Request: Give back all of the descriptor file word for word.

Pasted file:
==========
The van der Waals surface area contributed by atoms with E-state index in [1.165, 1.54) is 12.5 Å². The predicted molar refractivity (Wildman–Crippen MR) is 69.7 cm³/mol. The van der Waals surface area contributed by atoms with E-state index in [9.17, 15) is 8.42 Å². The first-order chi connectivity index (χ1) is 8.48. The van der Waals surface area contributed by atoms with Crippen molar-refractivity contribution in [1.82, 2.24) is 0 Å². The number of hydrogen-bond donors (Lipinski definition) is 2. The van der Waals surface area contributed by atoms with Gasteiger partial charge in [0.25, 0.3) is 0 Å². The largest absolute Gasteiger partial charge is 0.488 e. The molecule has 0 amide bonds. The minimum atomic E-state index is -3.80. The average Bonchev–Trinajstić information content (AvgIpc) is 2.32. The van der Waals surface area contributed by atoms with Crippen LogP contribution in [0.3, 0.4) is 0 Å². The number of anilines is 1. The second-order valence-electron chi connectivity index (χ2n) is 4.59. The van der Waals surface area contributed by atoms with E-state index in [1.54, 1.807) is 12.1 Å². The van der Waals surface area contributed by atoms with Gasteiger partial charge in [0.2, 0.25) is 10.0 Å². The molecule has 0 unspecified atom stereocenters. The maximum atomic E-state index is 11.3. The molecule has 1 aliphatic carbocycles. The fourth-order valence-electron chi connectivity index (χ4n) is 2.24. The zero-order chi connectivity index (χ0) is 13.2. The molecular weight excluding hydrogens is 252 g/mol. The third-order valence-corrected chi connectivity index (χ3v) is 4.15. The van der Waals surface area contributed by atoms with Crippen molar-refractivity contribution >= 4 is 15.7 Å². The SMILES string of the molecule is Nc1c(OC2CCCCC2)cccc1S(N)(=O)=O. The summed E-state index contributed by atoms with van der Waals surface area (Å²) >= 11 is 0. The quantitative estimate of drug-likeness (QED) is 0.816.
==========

The van der Waals surface area contributed by atoms with E-state index in [1.165, 1.54) is 12.5 Å². The predicted molar refractivity (Wildman–Crippen MR) is 69.7 cm³/mol. The van der Waals surface area contributed by atoms with E-state index in [9.17, 15) is 8.42 Å². The first-order chi connectivity index (χ1) is 8.48. The van der Waals surface area contributed by atoms with Crippen molar-refractivity contribution in [1.82, 2.24) is 0 Å². The number of hydrogen-bond donors (Lipinski definition) is 2. The van der Waals surface area contributed by atoms with Gasteiger partial charge in [0.25, 0.3) is 0 Å². The largest absolute Gasteiger partial charge is 0.488 e. The molecule has 0 amide bonds. The minimum atomic E-state index is -3.80. The average Bonchev–Trinajstić information content (AvgIpc) is 2.32. The van der Waals surface area contributed by atoms with Crippen LogP contribution in [0.3, 0.4) is 0 Å². The number of anilines is 1. The second-order valence-electron chi connectivity index (χ2n) is 4.59. The van der Waals surface area contributed by atoms with E-state index in [1.54, 1.807) is 12.1 Å². The van der Waals surface area contributed by atoms with Gasteiger partial charge in [0.2, 0.25) is 10.0 Å². The molecule has 0 unspecified atom stereocenters. The maximum atomic E-state index is 11.3. The molecule has 1 aliphatic carbocycles. The fourth-order valence-electron chi connectivity index (χ4n) is 2.24. The zero-order chi connectivity index (χ0) is 13.2. The molecular weight excluding hydrogens is 252 g/mol. The third-order valence-corrected chi connectivity index (χ3v) is 4.15. The van der Waals surface area contributed by atoms with Crippen molar-refractivity contribution >= 4 is 15.7 Å². The SMILES string of the molecule is Nc1c(OC2CCCCC2)cccc1S(N)(=O)=O. The summed E-state index contributed by atoms with van der Waals surface area (Å²) >= 11 is 0. The quantitative estimate of drug-likeness (QED) is 0.816.